Q: Is it true that a major problem with the idea of EI is that studies have failed to show that EI predicts job performance above and beyond the “Big five” personality dimensions or beyond ‘g’, the shorthand for core intelligence?
A: That criticism was made early in the history of EI, but has been weakened by new findings. EI is a young concept – it was proposed first just two decades ago, by Yale psychologists Peter Salovey and John Mayer, in an obscure psychological journal. I wrote Emotional Intelligence 15 years ago, calling wider attention to the concept. It’s only in the last decade that sound research on EI has accelerated – including good studies on how well EI predicts job performance. Early reviews of the question did not have that much data to base their answers on.
Now, though, the picture is coming into better focus. A new meta-analysis finds, for instance, that EI definitely adds a significant increment to job performance over and above intelligence or the “Five Factor Model” of personality. (That analysis was published in the Journal of Organizational Behavior in 2010; lead author Ernest O’Boyle, School of Business, Virginia Commonwealth University.)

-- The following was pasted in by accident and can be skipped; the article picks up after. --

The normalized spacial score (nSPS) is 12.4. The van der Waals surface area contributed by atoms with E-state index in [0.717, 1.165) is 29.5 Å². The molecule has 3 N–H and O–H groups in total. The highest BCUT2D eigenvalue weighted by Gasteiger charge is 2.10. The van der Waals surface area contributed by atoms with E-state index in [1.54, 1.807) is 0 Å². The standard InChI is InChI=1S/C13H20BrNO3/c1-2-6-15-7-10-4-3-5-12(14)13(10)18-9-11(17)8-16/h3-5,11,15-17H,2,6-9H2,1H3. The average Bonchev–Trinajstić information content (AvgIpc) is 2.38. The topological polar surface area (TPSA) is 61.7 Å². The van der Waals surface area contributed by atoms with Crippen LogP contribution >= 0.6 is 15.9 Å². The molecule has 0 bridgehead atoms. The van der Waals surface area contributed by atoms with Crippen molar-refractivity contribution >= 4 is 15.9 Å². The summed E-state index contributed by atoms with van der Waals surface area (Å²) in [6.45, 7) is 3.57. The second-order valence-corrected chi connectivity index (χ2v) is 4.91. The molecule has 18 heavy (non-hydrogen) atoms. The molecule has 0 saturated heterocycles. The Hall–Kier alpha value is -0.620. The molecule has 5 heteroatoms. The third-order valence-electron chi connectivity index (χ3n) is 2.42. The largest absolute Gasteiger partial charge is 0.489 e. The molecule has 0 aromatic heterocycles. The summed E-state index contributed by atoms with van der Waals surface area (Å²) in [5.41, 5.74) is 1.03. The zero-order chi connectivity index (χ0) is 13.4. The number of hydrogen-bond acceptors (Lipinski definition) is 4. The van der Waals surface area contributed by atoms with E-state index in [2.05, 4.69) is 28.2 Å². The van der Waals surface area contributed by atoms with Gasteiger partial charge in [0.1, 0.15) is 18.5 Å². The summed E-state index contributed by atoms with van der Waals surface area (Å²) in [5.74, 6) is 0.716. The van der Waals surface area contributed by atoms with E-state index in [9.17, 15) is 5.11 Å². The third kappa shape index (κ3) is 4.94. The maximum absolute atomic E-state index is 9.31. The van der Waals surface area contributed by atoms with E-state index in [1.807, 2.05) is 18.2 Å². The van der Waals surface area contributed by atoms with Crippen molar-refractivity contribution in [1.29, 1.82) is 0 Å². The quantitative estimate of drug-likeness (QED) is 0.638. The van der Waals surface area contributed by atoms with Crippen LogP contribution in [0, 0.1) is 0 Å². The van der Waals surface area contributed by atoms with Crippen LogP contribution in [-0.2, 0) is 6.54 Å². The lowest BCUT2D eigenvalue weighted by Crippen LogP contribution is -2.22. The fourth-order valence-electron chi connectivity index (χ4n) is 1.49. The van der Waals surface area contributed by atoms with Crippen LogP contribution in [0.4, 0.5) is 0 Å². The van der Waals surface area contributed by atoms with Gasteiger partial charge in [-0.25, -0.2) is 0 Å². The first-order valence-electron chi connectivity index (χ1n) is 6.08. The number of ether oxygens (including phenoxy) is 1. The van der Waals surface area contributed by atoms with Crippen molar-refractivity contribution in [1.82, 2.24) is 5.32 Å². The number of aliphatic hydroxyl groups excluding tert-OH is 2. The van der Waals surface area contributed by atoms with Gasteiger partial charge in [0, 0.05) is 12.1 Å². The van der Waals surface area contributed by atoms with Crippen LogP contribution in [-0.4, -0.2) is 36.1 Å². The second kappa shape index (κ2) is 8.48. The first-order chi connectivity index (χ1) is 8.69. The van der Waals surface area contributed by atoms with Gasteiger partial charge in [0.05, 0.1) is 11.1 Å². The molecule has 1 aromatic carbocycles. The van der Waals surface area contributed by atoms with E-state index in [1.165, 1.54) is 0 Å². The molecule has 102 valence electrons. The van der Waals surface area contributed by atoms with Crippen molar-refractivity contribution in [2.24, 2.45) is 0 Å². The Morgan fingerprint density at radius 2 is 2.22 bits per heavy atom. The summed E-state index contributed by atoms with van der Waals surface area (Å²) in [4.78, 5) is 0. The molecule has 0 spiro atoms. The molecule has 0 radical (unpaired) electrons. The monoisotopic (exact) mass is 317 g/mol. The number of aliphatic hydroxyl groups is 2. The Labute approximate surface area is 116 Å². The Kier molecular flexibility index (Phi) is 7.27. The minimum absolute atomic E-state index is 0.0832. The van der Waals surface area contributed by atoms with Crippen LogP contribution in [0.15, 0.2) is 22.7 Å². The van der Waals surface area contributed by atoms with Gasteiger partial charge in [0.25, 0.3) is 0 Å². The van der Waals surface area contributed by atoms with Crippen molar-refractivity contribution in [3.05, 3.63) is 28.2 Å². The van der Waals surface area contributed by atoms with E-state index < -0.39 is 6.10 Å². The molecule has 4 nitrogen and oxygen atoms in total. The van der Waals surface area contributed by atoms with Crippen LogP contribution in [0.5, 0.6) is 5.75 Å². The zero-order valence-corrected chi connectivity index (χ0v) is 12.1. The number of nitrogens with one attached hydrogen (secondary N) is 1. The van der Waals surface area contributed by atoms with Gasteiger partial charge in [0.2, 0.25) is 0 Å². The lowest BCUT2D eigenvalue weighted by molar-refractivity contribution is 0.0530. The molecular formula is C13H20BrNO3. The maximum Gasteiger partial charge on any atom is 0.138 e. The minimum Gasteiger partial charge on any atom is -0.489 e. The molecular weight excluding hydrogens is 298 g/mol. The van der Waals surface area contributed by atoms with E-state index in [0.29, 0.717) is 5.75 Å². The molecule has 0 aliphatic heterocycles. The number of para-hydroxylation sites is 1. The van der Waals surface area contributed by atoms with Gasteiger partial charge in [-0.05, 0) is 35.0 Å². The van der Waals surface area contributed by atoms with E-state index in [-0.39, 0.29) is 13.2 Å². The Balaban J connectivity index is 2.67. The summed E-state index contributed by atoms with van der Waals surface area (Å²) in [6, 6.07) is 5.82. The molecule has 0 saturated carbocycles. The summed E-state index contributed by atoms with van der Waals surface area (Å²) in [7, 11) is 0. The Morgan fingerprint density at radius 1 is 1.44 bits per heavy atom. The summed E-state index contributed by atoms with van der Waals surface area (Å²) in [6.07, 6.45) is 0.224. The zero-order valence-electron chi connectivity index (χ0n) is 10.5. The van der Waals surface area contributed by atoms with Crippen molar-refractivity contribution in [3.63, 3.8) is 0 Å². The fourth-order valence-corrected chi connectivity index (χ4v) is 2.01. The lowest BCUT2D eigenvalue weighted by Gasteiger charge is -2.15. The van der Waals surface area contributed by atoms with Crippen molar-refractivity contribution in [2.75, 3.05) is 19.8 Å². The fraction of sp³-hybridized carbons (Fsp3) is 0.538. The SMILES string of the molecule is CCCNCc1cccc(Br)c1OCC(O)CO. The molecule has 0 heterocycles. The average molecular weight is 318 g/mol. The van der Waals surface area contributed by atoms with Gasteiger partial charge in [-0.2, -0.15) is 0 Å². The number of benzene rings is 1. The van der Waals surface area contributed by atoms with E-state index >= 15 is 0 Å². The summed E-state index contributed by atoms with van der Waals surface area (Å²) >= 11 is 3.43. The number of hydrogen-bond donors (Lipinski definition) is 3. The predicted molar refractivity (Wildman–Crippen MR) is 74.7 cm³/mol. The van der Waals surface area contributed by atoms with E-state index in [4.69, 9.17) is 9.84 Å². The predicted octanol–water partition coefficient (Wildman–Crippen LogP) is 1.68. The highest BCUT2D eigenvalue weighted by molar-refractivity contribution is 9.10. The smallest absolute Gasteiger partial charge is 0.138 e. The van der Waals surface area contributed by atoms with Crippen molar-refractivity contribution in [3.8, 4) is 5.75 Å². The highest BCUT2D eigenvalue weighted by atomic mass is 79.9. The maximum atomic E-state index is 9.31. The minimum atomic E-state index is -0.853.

The very best answer to this question, though, is years away. That would be based on a longitudinal study following a large group from childhood into their adult years, with sound measures done at baseline and repeated regularly, with job performance as an outcome measure in the later rounds of data collection.
As for me, I feel the most interesting data would also make a distinction between the ability of EI and IQ to predict 1) what job someone ends up in (here my money would be on IQ as the stronger predictor of whether, say, you ended up slinging burgers or a surgeon), and 2) who is most successful in their job once they get it (I’d look to EI as the stronger predictor here).